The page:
Thursday, July 16, 2009

Downstream impact in a poorly communicated project

I am down with a very bad sore throat and some running nose. Saw a doctor 2 days ago and he was kind enough to give me 2 days of medical leave.

So I'm recuperating at home and was checking my company email (yes..some of us do that even while on medical leave) when I saw a series of high priority emails from my users and global counterparts sent to me saying one of my BI application system is down!!

I did some checks remotely and concluded the cause of the problem was due to changes in many of the database table fields structure that my application was accessing data from. These changes were part of the scope in an ongoing corporate datawarehouse enhancement project. This caused my application to fail.

To cut the story short, I liaised with my coverer and worked with my global counterparts to update the table fields my application is accessing and it fixed the problem.

After the problem has been resolved, I did some thinking on what went wrong in the datawarehouse enhancement project that disrupted my due rest and caused me to have to "fire-fight".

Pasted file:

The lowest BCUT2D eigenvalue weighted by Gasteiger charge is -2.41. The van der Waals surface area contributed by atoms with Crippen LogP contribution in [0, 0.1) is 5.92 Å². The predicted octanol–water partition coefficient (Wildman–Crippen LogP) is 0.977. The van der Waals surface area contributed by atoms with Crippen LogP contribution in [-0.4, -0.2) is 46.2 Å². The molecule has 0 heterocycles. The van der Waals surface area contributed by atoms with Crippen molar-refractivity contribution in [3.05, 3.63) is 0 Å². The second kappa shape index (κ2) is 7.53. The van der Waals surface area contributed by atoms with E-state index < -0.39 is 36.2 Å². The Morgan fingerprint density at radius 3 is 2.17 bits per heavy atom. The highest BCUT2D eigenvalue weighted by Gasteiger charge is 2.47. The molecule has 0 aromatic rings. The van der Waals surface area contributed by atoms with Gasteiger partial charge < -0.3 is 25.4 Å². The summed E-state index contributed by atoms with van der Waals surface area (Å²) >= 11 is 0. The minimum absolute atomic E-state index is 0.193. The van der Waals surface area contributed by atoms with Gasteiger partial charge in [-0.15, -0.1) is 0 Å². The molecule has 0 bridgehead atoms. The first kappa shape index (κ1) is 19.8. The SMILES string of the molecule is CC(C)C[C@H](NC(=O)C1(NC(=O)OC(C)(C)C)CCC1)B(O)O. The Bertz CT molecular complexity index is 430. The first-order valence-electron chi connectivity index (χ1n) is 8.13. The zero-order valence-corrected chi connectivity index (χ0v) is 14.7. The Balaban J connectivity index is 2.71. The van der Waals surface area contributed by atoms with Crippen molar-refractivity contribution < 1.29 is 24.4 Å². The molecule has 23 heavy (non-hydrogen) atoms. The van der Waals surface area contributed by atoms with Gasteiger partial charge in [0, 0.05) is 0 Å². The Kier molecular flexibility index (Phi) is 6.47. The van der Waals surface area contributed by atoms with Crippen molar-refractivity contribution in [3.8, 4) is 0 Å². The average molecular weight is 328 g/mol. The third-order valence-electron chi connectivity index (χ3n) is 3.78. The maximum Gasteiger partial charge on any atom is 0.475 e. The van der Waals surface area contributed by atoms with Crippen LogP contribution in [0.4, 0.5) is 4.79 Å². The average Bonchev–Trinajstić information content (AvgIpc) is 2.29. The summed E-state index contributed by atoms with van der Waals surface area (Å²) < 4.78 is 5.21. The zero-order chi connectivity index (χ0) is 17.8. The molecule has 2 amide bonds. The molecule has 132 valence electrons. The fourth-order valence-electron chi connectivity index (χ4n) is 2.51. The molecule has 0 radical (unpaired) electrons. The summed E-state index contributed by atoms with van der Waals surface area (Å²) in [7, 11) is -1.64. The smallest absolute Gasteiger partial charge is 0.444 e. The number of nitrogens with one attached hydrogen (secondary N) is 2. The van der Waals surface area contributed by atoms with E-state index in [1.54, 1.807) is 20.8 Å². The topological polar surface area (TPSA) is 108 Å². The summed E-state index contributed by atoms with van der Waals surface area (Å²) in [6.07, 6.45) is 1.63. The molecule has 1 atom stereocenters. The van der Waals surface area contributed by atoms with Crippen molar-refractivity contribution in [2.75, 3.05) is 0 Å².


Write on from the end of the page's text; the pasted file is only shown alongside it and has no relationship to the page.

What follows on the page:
Well my conclusion was specifically zoomed down to the following planning process groups:
- an insufficient project communication plan from the Communication Planning process (Project Communications Management) and

- a poor risk register from the risk identification process (Project Risk Management)

A proper communication plan would be able to identify me as a stakeholder to be informed of the date/time where the database changes would be executed. This is so that I can align my impacted BI application to the changes and prevent any abrupt application issues such as what has happened.

A proper risk register would include my application failure as one of the identified risks involved. Even though my application failure does not affect the datawarehouse enhancement project directly, I feel the risk register should include downstream applications which will be impacted. Afterall, these downstream applications such as mine, affect the service quality of the users who belong to the same organization which the project is trying to render benefits to irregardless whatever they could be- lower maintenance cost, faster database access, etc.

So the above serves as a lesson learned for my future projects...lessons learned from a downstream application owner affected by a poorly communicated project implementation.

Now...time to go and have some rest.

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